In my eyes, this week’s Gospel is Jesus’ way of telling me that I need to stop and self-reflect. Am I the servant who uses the talents given by the master to multiply his wealth and work? Or am I more similar to the third servant who, out of fear, goes and buries the talents? First of all, I have to remember that everything I have (deep faith, loving family, comfortable wealth, reasonable intelligence, etc.) is a gift given to me by God. I must learn that every aspect of my life is centered on God’s many gifts and the countless challenges that come my way. Through this parable, Jesus asks me to think about what I am doing with the gifts and challenges he has given me and how I can improve my life and the world.
It takes prayer to realize what God is asking of us. Many of us who grew up in the Church would hear about the gifts of time, talents, and treasures. The church still utilizes that phrase periodically when trying to recruit volunteers and bolster the collection, but honestly, it is a question we need to ask ourselves regularly. Do we only utilize our gifts and talents to benefit ourselves and our families, or do we also use them to help our neighbors: the strangers, the homeless, the refugees, etc.? “Turning a profit for the Lord” can sometimes be daunting. We are all busy with work, family, and various life situations; trust me, God understands. However, we must be careful of it becoming our norm—using those same excuses repeatedly throughout our lives. Jesus is not asking most of us to change our lives radically. He is asking us to reflect and see how and where we are using our time, talents, and treasures to make the world better.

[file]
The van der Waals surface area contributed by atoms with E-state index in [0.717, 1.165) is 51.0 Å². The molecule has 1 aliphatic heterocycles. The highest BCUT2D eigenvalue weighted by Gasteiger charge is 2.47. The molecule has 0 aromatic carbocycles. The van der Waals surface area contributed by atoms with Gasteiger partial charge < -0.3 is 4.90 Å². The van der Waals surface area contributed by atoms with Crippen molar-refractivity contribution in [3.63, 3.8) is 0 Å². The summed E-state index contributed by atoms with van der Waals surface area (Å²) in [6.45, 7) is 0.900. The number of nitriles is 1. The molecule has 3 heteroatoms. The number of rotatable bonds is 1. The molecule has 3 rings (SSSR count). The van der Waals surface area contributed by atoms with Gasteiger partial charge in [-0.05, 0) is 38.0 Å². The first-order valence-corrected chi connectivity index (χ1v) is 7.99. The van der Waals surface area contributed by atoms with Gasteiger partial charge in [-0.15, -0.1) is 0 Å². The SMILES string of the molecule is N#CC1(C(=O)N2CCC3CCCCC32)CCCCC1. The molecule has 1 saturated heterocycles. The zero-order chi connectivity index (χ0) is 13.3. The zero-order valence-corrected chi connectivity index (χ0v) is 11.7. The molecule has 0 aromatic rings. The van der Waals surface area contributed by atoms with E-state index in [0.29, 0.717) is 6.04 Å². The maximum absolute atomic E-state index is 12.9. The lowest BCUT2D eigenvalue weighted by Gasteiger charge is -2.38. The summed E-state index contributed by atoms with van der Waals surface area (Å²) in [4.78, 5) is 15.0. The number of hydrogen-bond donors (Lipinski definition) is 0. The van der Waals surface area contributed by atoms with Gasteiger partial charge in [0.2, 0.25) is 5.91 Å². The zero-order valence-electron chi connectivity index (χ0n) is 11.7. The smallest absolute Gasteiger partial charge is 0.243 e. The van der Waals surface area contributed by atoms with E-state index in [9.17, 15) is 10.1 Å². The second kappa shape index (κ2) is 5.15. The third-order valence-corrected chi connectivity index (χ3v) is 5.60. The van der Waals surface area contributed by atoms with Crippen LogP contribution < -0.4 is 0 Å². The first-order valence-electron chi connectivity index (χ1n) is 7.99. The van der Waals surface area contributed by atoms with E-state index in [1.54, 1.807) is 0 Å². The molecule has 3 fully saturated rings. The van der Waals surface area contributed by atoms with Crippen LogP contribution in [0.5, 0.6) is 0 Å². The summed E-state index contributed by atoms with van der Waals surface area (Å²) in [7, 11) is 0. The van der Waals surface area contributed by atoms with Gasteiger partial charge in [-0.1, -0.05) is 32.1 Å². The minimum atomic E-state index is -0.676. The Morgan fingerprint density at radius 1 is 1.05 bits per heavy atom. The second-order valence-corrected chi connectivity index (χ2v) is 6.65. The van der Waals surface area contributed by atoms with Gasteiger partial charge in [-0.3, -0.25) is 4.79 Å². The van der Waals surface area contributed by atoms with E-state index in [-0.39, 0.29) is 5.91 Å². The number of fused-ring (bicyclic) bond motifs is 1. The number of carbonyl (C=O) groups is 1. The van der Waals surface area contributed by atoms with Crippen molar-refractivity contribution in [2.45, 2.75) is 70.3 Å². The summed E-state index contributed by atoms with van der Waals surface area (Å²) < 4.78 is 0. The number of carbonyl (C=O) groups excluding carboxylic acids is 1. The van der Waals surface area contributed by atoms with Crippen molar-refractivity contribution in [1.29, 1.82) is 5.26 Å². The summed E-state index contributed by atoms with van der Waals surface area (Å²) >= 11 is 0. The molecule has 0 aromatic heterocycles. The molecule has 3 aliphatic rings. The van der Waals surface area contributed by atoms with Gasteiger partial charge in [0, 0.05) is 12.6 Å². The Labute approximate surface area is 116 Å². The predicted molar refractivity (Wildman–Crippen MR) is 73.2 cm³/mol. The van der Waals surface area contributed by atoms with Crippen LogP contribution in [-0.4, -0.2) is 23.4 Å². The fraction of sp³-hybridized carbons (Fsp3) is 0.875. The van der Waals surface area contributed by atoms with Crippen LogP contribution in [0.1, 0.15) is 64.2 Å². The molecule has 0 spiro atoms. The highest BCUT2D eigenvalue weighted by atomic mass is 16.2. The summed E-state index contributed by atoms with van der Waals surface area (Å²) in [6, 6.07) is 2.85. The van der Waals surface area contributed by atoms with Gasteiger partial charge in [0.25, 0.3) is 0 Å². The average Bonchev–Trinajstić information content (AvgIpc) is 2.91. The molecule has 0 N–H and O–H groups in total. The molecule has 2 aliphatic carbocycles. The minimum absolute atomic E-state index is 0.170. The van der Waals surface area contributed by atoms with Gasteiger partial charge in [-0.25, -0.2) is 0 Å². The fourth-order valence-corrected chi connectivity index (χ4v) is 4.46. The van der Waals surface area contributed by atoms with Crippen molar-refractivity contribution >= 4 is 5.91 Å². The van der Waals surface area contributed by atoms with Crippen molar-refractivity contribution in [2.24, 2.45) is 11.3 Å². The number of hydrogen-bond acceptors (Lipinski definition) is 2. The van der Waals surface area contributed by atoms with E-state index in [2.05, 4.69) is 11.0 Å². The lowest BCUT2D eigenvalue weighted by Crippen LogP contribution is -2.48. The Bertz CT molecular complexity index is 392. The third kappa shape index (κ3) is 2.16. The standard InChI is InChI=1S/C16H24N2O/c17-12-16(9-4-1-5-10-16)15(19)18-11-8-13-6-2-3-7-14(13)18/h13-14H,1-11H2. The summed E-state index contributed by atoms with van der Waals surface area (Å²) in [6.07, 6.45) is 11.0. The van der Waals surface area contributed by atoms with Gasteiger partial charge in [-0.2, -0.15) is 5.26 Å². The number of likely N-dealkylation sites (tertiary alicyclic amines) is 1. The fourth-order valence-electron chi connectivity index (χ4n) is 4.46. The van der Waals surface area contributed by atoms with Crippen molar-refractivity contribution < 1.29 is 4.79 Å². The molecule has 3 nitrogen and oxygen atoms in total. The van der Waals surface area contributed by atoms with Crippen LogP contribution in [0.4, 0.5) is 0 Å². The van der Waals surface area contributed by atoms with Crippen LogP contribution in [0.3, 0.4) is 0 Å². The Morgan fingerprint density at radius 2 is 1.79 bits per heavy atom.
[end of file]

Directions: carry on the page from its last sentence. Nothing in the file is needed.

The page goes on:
“Turning a profit for the Lord” does not solely apply within the confines of the Catholic Church. It can refer to many opportunities and outreach organizations in our local communities. As winter approaches, many local shelters need financial assistance and people to volunteer their time. We again see the Salvation Army Bell Ringers at our store entrances and the Marines’ Toys for Tots boxes asking for donations. The opportunities are endless, and not all needs are financially based. Many communities have food pantries; we can use our gift of time to help them out occasionally. I just received a notification that the Boy Scouts have a food drive in our area! We also have many veterans and elderly neighbors who need a helping hand. It could be as simple as raking their leaves and cleaning off the snow in their driveway this winter. The possibilities are endless for using our time and talents to make our world a little bit better place to live in.
This week’s question is, “How can I invest my talents to turn a profit for the Lord?” Through prayer, we each have to answer that question as individuals, with each of us having our own self-defining time, talents, and treasures. I can tell you that by taking the time to answer that question with an open heart and having the courage to act on it, you will experience the unexplainable joy of giving. Perhaps you can start living with the answer, “I can use my talents to become a prophet for the Lord,” for as Christians, that is our true calling.
May we all have the courage to start our day with this simple prayer: “Lord, what are we gonna do today?” – Deacon Arthur L. Miller, Archdiocese of Hartford